USDA's long-term crop projections released in late November put planted wheat acreage at 48.5 million for the 2017 crop. That would be down 3.4% from this year and the lowest acreage in more than 40 years.

The latest National Drought Monitor that came out in early November showed extreme to exceptional drought in the Southeast, and longer-term forecasts indicated that dry conditions would continue into February.

Using the Drought Monitor data, USDA at the time said 25% of the total winter wheat area, 13% of the typical corn area and 18% of the soybean area were in drought. For wheat, most of that drought-affected area is comprised of soft red winter wheat, which last year accounted for about 16% of the country's total wheat crop, or 372 million bu.

The season's final USDA weekly crop condition report rated the total U.S. winter wheat crop at 11% excellent, 47% good, 32% fair, 8% poor and 2% very poor, which compares to year-ago crop ratings of 11%, 44%, 36%, 7% and 2%, respectively.

Studies have shown that drought conditions are more likely to occur during a La Nina event than during El Nino. La Nina is in place now and is expected to continue through the winter. La Nina is the cooling of sea surface waters in the equatorial Pacific Ocean.

Although not currently experiencing drought, dry conditions also have created concerns for winter wheat in Colorado, western Kansas, Oklahoma and Nebraska. The hard red winter wheat in those states accounted for about a third of total 2016 production.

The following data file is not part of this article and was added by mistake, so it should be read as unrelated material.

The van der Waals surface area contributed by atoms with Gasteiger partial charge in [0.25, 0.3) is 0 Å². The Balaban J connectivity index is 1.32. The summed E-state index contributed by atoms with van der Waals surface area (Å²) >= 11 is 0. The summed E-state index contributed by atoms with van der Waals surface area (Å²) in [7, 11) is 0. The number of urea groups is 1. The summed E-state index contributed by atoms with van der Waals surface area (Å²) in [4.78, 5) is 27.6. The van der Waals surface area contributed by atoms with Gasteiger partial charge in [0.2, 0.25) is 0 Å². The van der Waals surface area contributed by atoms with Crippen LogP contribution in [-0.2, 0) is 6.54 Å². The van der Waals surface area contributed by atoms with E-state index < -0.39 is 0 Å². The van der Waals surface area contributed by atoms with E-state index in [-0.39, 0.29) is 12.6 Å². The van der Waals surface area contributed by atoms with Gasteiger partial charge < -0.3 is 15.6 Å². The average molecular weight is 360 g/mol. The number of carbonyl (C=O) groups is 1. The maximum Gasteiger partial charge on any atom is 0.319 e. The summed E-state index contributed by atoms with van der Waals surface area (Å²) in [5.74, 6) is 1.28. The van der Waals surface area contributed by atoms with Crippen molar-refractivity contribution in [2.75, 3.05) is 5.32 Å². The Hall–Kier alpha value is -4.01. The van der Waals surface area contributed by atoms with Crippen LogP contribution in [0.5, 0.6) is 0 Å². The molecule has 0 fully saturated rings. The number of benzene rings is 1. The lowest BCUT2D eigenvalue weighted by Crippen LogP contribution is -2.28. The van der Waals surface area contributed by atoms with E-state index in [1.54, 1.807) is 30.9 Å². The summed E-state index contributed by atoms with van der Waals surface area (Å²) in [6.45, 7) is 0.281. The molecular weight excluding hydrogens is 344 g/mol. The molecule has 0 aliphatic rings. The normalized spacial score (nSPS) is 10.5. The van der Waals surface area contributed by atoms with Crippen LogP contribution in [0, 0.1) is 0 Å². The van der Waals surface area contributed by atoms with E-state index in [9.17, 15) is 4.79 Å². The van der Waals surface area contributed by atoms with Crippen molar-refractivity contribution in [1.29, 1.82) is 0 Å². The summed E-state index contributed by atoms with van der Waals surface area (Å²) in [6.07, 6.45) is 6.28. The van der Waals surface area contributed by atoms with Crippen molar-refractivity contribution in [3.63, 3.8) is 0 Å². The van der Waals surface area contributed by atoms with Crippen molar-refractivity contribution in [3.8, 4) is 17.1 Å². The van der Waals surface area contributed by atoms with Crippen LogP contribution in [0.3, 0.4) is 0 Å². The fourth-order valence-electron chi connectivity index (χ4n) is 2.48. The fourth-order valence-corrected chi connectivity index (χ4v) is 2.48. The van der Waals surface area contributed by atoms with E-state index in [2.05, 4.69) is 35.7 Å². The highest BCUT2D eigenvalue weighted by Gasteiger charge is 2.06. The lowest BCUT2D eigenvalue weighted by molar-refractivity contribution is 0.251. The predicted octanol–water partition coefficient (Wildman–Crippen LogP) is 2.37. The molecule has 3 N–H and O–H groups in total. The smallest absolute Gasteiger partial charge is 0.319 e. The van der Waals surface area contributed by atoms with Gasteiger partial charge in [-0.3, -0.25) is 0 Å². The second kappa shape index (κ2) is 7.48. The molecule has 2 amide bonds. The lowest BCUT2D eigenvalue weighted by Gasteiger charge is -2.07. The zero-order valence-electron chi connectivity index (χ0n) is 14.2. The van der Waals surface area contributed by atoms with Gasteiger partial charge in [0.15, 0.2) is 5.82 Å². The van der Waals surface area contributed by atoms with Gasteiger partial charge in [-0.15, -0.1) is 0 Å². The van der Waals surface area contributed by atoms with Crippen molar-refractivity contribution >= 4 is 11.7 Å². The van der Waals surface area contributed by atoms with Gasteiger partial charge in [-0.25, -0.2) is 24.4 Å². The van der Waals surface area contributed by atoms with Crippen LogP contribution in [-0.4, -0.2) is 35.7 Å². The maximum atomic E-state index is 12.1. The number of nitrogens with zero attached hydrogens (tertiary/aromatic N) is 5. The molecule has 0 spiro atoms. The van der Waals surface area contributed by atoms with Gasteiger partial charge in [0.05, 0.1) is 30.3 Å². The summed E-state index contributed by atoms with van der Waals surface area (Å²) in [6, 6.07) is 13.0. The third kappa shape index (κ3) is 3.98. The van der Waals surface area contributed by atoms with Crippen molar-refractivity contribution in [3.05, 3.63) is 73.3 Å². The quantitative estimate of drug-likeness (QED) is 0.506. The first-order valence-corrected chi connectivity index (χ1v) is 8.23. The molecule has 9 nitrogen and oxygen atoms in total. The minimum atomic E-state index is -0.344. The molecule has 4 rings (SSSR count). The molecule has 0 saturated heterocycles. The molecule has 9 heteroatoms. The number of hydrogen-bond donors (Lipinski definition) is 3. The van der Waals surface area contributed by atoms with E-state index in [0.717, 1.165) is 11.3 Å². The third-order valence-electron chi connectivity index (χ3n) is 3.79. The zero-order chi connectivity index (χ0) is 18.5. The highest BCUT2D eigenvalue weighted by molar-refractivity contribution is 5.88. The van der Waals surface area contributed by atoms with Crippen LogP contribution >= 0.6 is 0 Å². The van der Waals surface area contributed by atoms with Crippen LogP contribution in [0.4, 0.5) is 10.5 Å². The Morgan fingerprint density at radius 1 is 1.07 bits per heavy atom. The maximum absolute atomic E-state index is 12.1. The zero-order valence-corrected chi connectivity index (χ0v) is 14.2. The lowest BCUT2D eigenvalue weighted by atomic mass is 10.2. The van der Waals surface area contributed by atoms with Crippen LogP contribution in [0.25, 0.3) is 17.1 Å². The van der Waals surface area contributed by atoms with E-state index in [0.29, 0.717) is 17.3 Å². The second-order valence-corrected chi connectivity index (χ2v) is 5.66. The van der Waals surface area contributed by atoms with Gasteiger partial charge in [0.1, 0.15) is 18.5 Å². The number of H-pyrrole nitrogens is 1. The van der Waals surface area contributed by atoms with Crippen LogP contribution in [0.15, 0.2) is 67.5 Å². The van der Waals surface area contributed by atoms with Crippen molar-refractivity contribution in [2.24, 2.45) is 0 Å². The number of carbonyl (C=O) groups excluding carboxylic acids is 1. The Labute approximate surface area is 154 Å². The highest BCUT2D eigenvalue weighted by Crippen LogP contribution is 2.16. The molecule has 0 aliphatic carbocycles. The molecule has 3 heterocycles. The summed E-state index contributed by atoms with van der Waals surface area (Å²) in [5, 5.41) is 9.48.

USDA survey time

USDA's National Agricultural Statistics Service will conduct its annual crop and livestock surveys during the first two weeks of December, the agency said.

Approximately 90,000 U.S. producers will be surveyed, making it one of USDA's largest survey efforts. The responses will provide the final information about the 2016 U.S. row crops, focusing on harvested acreage, production and storage.

The survey also will help establish county-level estimates used by the Farm Service Agency for the Agriculture Risk Coverage program and by the Risk Management Agency to administer insurance programs.

In addition, hog producers will be asked about their current inventory, the pig crop and farrowing intentions for the next six months.

With data collection and data release both taking place over a span of only four weeks, the results will be available beginning with the "Hogs & Pigs" report on Dec. 23, followed by the "Annual Crop Production Summary" and other reports on Jan. 12, 2017. County-level row crop estimates will be released later in 2017.

 

U.S. long-term projections for corn and soybeans

 

2016-

2017-

2018-

2019-

2020-

2021-

2022-

2023-

2024-

2025-

Corn

17

18

19

20

21

22

23

24

25

26

Planted area (mil. acres)

94.5

90.0

89.5

89.5

88.5

88.0

88.0

87.0

87.0

86.5

Harvested area (mil. acres)

86.8

82.3

81.8

81.8

80.8

80.3

80.3

79.3

79.3

78.8

Yield (bu./acre)

175.3

170.8

172.8

174.8

176.8

178.8

180.8

182.8

184.8

186.8

Production (mil. bu.)

15,226

14,060

14,135

14,300

14,285

14,360

14,520

14,495

14,655

14,719

Farm price ($/bu.)

3.30

3.30

3.35

3.35

3.45

3.50

3.55

3.60

3.65

3.65

Soybeans

 

 

 

 

 

 

 

 

 

 

Planted area (mil. acres)

83.7

85.5

85.0

84.5

84.5

85.0

85.0

85.0

85.0

85.0

Harvested area (mil. acres)

83.0

84.6

84.1

83.6

83.6

84.1

84.1

84.1

84.1

84.1

Yield (bu./acre)

52.5

47.9

48.4

48.9

49.4

49.9

50.4

50.9

51.4

51.9

Production (mil. bu.)

4,361

4,050

4,070

4,090

4,130

4,195

4,240

4,280

4,325

4,365

Farm price ($/bu.)

9.20

9.35

9.40

9.40

9.45

9.45

9.50

9.55

9.55

9.55

Source: U.S. Department of Agriculture.

 

Volume:88 Issue:12